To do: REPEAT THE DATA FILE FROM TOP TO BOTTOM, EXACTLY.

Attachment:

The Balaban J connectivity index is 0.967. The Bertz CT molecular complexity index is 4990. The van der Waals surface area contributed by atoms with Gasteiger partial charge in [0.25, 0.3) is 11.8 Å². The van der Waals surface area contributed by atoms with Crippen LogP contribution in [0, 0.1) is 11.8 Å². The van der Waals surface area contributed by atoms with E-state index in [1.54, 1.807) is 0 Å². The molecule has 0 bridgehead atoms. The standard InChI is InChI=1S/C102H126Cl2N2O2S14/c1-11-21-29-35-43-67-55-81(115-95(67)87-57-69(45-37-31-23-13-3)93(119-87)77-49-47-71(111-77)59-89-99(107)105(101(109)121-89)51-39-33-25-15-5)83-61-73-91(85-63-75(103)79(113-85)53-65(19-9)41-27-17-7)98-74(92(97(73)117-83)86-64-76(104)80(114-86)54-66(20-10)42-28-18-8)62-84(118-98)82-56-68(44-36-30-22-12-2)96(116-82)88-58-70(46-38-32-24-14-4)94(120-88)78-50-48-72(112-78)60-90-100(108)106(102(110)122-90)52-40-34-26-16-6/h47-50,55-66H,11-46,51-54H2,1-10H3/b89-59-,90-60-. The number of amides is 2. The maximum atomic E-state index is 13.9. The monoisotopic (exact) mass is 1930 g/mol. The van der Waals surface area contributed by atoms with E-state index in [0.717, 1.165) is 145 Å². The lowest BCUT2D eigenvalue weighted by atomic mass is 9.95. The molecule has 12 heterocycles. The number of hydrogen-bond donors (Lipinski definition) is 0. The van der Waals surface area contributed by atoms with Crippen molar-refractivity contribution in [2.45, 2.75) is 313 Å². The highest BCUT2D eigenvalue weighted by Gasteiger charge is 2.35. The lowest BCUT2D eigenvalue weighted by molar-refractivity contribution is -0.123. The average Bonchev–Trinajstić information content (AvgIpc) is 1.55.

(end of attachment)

The Balaban J connectivity index is 0.967. The Bertz CT molecular complexity index is 4990. The van der Waals surface area contributed by atoms with Gasteiger partial charge in [0.25, 0.3) is 11.8 Å². The van der Waals surface area contributed by atoms with Crippen LogP contribution in [0, 0.1) is 11.8 Å². The van der Waals surface area contributed by atoms with E-state index in [1.54, 1.807) is 0 Å². The molecule has 0 bridgehead atoms. The standard InChI is InChI=1S/C102H126Cl2N2O2S14/c1-11-21-29-35-43-67-55-81(115-95(67)87-57-69(45-37-31-23-13-3)93(119-87)77-49-47-71(111-77)59-89-99(107)105(101(109)121-89)51-39-33-25-15-5)83-61-73-91(85-63-75(103)79(113-85)53-65(19-9)41-27-17-7)98-74(92(97(73)117-83)86-64-76(104)80(114-86)54-66(20-10)42-28-18-8)62-84(118-98)82-56-68(44-36-30-22-12-2)96(116-82)88-58-70(46-38-32-24-14-4)94(120-88)78-50-48-72(112-78)60-90-100(108)106(102(110)122-90)52-40-34-26-16-6/h47-50,55-66H,11-46,51-54H2,1-10H3/b89-59-,90-60-. The number of amides is 2. The maximum atomic E-state index is 13.9. The monoisotopic (exact) mass is 1930 g/mol. The van der Waals surface area contributed by atoms with E-state index in [0.717, 1.165) is 145 Å². The lowest BCUT2D eigenvalue weighted by atomic mass is 9.95. The molecule has 12 heterocycles. The number of hydrogen-bond donors (Lipinski definition) is 0. The van der Waals surface area contributed by atoms with Crippen molar-refractivity contribution in [2.45, 2.75) is 313 Å². The highest BCUT2D eigenvalue weighted by Gasteiger charge is 2.35. The lowest BCUT2D eigenvalue weighted by molar-refractivity contribution is -0.123. The average Bonchev–Trinajstić information content (AvgIpc) is 1.55.